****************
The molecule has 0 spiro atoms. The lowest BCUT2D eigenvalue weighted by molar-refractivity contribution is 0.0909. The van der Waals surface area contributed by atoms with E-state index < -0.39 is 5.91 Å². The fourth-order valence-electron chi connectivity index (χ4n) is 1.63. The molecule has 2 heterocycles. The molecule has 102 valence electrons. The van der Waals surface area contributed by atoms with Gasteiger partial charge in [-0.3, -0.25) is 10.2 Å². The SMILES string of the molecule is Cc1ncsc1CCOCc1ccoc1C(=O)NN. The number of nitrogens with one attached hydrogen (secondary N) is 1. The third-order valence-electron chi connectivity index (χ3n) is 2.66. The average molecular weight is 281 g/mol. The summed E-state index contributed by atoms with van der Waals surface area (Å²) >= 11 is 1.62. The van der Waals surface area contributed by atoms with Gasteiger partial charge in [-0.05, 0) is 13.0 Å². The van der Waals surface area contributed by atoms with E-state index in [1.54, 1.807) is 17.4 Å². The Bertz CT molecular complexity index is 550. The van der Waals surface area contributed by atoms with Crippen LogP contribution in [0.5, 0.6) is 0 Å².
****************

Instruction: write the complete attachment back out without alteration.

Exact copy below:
The molecule has 0 spiro atoms. The lowest BCUT2D eigenvalue weighted by molar-refractivity contribution is 0.0909. The van der Waals surface area contributed by atoms with E-state index < -0.39 is 5.91 Å². The fourth-order valence-electron chi connectivity index (χ4n) is 1.63. The molecule has 2 heterocycles. The molecule has 102 valence electrons. The van der Waals surface area contributed by atoms with Gasteiger partial charge in [-0.3, -0.25) is 10.2 Å². The SMILES string of the molecule is Cc1ncsc1CCOCc1ccoc1C(=O)NN. The number of nitrogens with one attached hydrogen (secondary N) is 1. The third-order valence-electron chi connectivity index (χ3n) is 2.66. The average molecular weight is 281 g/mol. The summed E-state index contributed by atoms with van der Waals surface area (Å²) >= 11 is 1.62. The van der Waals surface area contributed by atoms with Gasteiger partial charge in [-0.05, 0) is 13.0 Å². The van der Waals surface area contributed by atoms with E-state index in [1.54, 1.807) is 17.4 Å². The Bertz CT molecular complexity index is 550. The van der Waals surface area contributed by atoms with Crippen LogP contribution in [0.5, 0.6) is 0 Å².